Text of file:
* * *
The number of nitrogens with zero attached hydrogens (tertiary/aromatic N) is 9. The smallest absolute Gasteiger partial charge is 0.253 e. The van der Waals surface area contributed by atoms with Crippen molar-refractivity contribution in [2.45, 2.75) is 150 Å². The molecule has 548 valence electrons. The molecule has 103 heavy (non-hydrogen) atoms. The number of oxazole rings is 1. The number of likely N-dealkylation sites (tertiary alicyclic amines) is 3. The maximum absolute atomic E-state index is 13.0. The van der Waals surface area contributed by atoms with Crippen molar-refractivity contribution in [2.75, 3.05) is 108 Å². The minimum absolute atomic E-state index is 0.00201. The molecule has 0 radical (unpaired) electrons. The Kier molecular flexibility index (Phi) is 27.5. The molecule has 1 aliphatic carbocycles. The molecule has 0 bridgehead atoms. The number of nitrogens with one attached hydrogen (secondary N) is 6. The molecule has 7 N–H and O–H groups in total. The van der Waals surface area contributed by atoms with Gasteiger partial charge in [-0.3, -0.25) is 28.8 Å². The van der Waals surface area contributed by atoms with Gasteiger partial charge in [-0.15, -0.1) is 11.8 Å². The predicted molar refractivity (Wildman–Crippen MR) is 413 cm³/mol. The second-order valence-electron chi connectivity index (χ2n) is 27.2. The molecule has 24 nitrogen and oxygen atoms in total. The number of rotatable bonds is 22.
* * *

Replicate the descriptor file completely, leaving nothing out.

The number of nitrogens with zero attached hydrogens (tertiary/aromatic N) is 9. The smallest absolute Gasteiger partial charge is 0.253 e. The van der Waals surface area contributed by atoms with Crippen molar-refractivity contribution in [2.45, 2.75) is 150 Å². The molecule has 548 valence electrons. The molecule has 103 heavy (non-hydrogen) atoms. The number of oxazole rings is 1. The number of likely N-dealkylation sites (tertiary alicyclic amines) is 3. The maximum absolute atomic E-state index is 13.0. The van der Waals surface area contributed by atoms with Crippen molar-refractivity contribution in [2.75, 3.05) is 108 Å². The minimum absolute atomic E-state index is 0.00201. The molecule has 0 radical (unpaired) electrons. The Kier molecular flexibility index (Phi) is 27.5. The molecule has 1 aliphatic carbocycles. The molecule has 0 bridgehead atoms. The number of nitrogens with one attached hydrogen (secondary N) is 6. The molecule has 7 N–H and O–H groups in total. The van der Waals surface area contributed by atoms with Gasteiger partial charge in [-0.3, -0.25) is 28.8 Å². The van der Waals surface area contributed by atoms with Gasteiger partial charge in [-0.15, -0.1) is 11.8 Å². The predicted molar refractivity (Wildman–Crippen MR) is 413 cm³/mol. The second-order valence-electron chi connectivity index (χ2n) is 27.2. The molecule has 24 nitrogen and oxygen atoms in total. The number of rotatable bonds is 22.